Defining Field Marshal General Sir Douglas Haig

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Defining Field Marshal General Sir Douglas Haig

Haig was a technical innovator; Haig was an old fashioned fool. Haig

was a brilliant strategist; Haig was ignorant. Haig was a great man;

Haig was hardly a man. Haig was easily the best man for the job; Haig

was obviously the only man left for the job. All these views are

shared by different people about Haig, in my essay I will put forward

my views about Haig and justifications by referring to the facts.

Douglas Haig was born on June 19th 1861. He was the son of John Haig,

a wealthy owner of a whisky-distilling factory. After his education,

Haig joined the army in 1885 and served in India, Egypt, South Africa

and Sudan. He slowly worked up through the Ranks. In 1906, he got to

the rank of Major General and was the youngest Major General in the

British army at that time. In 1914 when World War 1 broke out Haig was

given command of the First Army Corps in France. Haig's part in WW1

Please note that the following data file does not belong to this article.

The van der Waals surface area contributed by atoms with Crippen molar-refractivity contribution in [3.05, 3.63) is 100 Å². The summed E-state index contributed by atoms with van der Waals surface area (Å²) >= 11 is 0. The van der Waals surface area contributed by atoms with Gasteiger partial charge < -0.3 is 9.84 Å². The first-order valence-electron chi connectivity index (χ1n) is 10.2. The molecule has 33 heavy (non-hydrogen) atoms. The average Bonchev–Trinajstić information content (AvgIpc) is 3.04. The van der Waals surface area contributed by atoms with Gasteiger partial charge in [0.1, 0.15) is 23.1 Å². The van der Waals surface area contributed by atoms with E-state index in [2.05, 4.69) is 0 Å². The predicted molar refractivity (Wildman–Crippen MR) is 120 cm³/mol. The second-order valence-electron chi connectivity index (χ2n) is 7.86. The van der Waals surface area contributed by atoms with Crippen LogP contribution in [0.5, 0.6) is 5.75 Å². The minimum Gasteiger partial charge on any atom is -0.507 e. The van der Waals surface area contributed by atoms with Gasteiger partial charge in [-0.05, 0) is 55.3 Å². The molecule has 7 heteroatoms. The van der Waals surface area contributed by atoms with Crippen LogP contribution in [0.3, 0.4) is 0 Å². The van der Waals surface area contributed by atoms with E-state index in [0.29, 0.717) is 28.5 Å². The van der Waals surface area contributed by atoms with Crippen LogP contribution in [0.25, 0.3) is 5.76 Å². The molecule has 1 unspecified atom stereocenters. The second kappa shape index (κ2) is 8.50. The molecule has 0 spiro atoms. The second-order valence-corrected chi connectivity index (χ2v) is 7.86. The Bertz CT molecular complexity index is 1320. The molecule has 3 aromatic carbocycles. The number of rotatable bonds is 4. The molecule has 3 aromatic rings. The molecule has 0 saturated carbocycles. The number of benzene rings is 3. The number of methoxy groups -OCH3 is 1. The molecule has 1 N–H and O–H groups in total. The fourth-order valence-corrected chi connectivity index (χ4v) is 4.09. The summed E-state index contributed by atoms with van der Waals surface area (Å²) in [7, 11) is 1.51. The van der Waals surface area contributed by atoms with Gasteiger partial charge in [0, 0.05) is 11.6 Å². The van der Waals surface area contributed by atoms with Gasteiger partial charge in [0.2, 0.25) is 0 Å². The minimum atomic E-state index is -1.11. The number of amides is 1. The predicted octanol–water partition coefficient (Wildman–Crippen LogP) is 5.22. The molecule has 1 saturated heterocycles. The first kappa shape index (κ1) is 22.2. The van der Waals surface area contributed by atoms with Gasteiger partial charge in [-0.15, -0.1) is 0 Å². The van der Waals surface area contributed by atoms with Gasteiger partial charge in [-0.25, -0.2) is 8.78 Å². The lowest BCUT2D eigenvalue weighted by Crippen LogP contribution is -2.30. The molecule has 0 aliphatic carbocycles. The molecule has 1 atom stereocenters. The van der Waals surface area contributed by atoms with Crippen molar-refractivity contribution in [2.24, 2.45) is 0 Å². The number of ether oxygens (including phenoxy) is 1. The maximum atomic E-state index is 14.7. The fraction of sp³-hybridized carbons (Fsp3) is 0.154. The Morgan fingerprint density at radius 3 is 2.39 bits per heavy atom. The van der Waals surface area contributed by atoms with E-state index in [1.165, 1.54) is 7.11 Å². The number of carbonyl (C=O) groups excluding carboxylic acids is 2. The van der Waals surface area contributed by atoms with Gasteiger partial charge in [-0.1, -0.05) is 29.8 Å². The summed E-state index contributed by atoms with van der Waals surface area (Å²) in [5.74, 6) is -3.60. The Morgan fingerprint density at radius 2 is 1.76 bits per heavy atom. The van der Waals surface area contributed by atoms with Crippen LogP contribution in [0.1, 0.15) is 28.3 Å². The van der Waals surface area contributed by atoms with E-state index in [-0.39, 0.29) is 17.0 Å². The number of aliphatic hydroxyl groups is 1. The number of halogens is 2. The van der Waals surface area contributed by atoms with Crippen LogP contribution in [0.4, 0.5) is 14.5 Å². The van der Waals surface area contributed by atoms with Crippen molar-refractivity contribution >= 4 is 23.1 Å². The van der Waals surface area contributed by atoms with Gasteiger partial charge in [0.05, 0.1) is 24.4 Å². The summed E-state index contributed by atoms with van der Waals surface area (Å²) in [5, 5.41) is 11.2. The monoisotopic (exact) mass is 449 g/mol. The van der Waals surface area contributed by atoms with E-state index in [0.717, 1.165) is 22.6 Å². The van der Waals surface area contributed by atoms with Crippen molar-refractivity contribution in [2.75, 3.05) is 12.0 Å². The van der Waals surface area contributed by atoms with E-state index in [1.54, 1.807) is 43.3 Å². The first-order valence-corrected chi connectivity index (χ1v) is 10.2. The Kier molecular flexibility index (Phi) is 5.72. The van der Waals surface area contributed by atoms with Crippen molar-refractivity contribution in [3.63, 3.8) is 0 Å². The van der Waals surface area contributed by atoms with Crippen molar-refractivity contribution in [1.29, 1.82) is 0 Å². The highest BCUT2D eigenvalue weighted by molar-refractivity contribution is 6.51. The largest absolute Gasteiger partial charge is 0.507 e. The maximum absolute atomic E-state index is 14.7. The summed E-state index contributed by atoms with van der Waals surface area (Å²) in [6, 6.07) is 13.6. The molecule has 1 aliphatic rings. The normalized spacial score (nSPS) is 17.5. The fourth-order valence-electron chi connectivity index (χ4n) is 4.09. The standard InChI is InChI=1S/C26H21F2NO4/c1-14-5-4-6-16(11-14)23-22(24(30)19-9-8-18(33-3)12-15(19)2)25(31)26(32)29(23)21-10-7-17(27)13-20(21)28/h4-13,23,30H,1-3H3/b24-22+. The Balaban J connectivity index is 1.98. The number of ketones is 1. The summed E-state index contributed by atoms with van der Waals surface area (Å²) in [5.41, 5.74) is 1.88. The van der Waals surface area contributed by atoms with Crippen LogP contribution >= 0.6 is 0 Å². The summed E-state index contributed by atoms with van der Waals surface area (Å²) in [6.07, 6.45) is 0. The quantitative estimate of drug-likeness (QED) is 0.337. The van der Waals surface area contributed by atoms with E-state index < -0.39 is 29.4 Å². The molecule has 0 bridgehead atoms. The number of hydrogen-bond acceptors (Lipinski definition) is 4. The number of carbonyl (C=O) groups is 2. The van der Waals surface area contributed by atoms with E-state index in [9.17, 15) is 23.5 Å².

became greater when the leader of the British Expeditionary Forces

made some critical errors in the way the war was being fought, and was

sacked. Therefore, on the 10th of December 1915 Haig was appointed the

new leader of the British Expeditionary Forces.

The fact that Haig stayed in some form of military leadership

throughout WW1 immediately tells you that he must have been successful

to stay in such a high-ranking position to the end of such a big war.

In his second year, he was in charge of one of the bloodiest battles

in British warfare: the Somme, which was probably Haig's worst battle.

- Already it sounds like he was a poor strategist and even ignorant-.


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have had the key technological advantage, needed for ending the war.

Haig was on the right lines.

His leadership skills were impressive. He had much experience, in a

world where warfare was changing very rapidly. Some argue he was not

very good, but he was better than the rest. He was keen on some

technologies. At the Somme, his principal aim was to help out the

French at Verdun. He succeeded, and if you look at the figures, more

damage was inflicted to the Germans than to the British. His main

fault though, was to believe that all his troops shared his views

about death. I believe that Field Marshal General Sir Douglas Haig

earned the title of Earl and the £100 000 given to him given to him by

King George V and the government. And that he was a hero, not a leader

who unnecessarily butchered his own men.

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